posted on Jan, 31 2017 @ 03:09 PM
link   
Why the obsession with AI?

Prob $

Does not bode well for humans.



posted on Jan, 31 2017 @ 03:10 PM
link   

originally posted by: Aazadan

originally posted by: soficrow
Erm, no. The (relatively) few positions that do not become obsolete will require all-new skill sets. Even a quick review reveals that virtually all the jobs involve the AI-human interface, and exist to facilitate that interface.


Skill sets are irrelevant to the discussion of the number of hours worked.


Huh?

No jobs = no number of hours worked.



[shakes head]



posted on Jan, 31 2017 @ 06:19 PM
link   

originally posted by: soficrow
Huh?

No jobs = no number of hours worked.



[shakes head]


And that's a bad thing? The goal is to automate all work.



posted on Jan, 31 2017 @ 06:33 PM
link   
reply to: Aazadan

RE:
No jobs = no number of hours worked.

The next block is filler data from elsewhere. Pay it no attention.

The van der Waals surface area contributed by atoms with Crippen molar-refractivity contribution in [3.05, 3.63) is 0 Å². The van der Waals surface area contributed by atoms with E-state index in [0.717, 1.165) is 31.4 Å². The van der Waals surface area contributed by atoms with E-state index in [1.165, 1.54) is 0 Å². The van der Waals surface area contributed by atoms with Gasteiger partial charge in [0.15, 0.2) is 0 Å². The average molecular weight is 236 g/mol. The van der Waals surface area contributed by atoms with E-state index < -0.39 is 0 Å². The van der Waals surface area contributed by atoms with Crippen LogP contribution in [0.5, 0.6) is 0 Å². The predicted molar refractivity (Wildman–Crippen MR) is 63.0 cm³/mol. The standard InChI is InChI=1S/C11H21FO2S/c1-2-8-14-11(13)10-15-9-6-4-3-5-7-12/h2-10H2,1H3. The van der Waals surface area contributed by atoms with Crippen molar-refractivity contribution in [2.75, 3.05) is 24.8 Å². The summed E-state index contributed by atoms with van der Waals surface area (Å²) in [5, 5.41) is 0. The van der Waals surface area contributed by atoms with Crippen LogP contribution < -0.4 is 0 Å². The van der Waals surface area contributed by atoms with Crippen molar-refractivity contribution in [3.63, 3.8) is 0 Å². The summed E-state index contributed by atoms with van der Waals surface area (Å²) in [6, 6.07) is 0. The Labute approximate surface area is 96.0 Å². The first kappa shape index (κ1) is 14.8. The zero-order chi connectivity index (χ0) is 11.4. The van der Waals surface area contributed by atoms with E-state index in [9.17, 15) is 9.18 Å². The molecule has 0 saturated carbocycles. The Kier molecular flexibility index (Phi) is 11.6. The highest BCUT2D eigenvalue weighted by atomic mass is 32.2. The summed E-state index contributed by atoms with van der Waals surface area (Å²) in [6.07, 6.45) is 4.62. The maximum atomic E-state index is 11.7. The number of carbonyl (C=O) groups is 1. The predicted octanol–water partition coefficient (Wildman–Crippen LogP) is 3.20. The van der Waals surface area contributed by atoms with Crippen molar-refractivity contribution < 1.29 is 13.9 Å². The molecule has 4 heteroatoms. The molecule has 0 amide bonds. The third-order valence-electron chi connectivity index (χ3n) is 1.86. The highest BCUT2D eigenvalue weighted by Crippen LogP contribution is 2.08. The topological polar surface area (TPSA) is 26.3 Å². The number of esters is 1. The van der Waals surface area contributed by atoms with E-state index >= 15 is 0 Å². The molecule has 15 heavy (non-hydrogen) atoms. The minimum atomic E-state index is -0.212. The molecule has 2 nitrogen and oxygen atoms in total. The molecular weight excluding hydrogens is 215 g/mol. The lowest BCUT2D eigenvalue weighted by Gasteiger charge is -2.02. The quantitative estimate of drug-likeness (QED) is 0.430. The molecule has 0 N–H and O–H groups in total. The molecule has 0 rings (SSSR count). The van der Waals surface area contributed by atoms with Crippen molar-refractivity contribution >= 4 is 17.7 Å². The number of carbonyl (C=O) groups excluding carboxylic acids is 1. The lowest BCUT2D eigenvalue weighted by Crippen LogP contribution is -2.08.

And that's a bad thing? The goal is to automate all work.



What do you plan to do with the 7 billion people who have no work and consequently, no income?

Are you saying you think the Universal Basic Income will fly globally?? That AI is not a "problem" because we don't yet have GAI? Not sure what your main points are.






edit on 31/1/17 by soficrow because: clarity



posted on Jan, 31 2017 @ 06:37 PM
link   
This thread just makes me wish I'd done software development at university instead of history. Bah.



posted on Jan, 31 2017 @ 06:46 PM
link   

originally posted by: Ohanka
This thread just makes me wish I'd done software development at university instead of history. Bah.


Don't fret - no guarantees there either. The nerds think they’re sailing - but they’re not. Thing is, virtually all jobs will focus on the AI-human interface, and exist to facilitate that interface (eg., ‘sell’ it and/or translate AI to other people).